Why We Play Better at Home, and Play Poorly for Others

Does this scenario sound familiar:
You practice well all week at home. You get your music sounding clean and consistent.

Then, when you play for a teacher or for family and friends, things go wrong. There are more mistakes. Memory slips and finger fumbles abound.

Why do we play better at home than we do for other people? Is it nerves? Or is it more than that?

The Comparison Point Makes All the Difference

It may seem like a mystery why we play better alone. But actually it’s an illusion. In fact, we don’t play better at home. We don’t play better alone. (Or not much better, allowing for nerves and adrenaline.)

But wait! I DO make more mistakes playing for others!

The answer here lies in the point of comparison. Normally, when we play for others, we play our music through just once. One take. One shot to get it right or wrong.

But at home, we play the same bit over and over. And we gauge our level of competence by the last one. After we’ve fully reminded ourselves of all the “ins and outs”, twists and turns.

So we compare our first run-through at our lesson or performance to our 20th run-through at home.

No wonder we play it better at home – We had 19 “practice throws”!

What would we hear if we recorded our very first play-through at home? Chances are it would sound very much like it does in the lesson or performance.

How to Play Better at Home AND for Others

So knowing this, how do we get our music to sound good the first time? What should we do in practice to get the first play-through up to the level we want it to be?

This is the whole game of practice. We practice with this as one of the main goals.

To do this, we need to practice accuracy and precision with every note. And we need to do this right from the beginning of our practice. And this often means that we need to play more slowly than we may feel compelled to.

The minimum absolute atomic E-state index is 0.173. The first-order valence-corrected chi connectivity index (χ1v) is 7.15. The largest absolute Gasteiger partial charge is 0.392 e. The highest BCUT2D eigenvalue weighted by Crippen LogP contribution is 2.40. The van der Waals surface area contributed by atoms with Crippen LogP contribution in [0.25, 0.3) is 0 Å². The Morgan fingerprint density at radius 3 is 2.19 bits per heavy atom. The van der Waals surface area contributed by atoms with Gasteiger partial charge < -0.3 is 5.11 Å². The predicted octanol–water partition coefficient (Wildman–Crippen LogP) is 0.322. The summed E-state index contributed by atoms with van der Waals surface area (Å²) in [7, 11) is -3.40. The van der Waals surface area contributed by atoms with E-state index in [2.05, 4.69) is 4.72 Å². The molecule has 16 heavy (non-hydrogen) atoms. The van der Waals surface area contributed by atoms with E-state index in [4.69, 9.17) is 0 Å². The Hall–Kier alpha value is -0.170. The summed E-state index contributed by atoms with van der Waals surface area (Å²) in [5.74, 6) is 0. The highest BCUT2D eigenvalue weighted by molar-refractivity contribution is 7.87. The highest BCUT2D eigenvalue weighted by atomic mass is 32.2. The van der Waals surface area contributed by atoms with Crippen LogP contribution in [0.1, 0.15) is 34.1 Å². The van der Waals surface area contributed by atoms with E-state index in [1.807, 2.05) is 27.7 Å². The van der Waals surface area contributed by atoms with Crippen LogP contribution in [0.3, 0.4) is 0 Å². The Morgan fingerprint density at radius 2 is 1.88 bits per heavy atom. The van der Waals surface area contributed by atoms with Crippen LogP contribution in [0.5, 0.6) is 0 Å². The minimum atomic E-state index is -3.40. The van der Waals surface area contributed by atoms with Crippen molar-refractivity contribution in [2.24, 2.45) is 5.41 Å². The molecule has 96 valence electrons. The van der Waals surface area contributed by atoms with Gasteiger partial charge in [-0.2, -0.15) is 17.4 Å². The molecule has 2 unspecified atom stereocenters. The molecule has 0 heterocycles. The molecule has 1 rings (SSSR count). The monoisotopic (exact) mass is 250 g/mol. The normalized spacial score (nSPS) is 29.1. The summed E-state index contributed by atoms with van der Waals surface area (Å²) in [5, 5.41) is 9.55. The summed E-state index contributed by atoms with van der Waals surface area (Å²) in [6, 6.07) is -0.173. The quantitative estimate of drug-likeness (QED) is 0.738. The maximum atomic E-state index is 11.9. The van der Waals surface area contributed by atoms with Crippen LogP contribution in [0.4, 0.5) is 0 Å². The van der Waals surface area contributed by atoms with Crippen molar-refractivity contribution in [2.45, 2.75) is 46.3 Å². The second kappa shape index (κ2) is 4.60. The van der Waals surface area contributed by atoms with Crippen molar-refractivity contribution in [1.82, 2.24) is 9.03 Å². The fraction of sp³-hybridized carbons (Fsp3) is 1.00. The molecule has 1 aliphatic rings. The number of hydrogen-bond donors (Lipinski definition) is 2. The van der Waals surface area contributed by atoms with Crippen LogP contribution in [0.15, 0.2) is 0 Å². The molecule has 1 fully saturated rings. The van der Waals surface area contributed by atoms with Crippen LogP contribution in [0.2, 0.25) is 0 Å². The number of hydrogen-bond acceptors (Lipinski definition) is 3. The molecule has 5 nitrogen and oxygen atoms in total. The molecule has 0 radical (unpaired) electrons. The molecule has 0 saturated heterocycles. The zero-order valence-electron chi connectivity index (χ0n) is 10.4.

We also can listen to the quality of each note. (Correct: Each individual note, even though there are a lot of them.) We can video or record our playing often to get a more objective listen.

And lastly for now, we can adjust our expectations. We can expect things to take longer than we thing they should. And we can expect that to play cleanly and consistently will take far more focus and attention than we previously thought.

The Good News

The good news here is that nothing is wrong with you. You don’t have faulty wiring or loose screws.

Instead, you can see more of reality and meet your performances with a measure of compassion.

And more, you can see the direct link between how you practice at home, and how you play for others. With this insight, you can practice with more intention, and see more positive results.

Allen Mathews

Hi, I’m Allen Mathews. 

I started as a folk guitarist, then fell in love with classical guitar in my 20’s. Despite a lot of practice and schooling, I still couldn’t get my music to flow well. I struggled with excess tension. My music sounded forced. And my hands and body were often sore. I got frustrated, and couldn’t see the way forward. Then, over the next decade, I studied with two other stellar teachers – one focused on the technical movements, and one on the musical (he was a concert pianist). In time, I came to discover a new set of formulas and movements. These brought new life and vitality to my practice. Now I help guitarists find more comfort and flow in their music, so they play more beautifully.
Click here for a sample formula.

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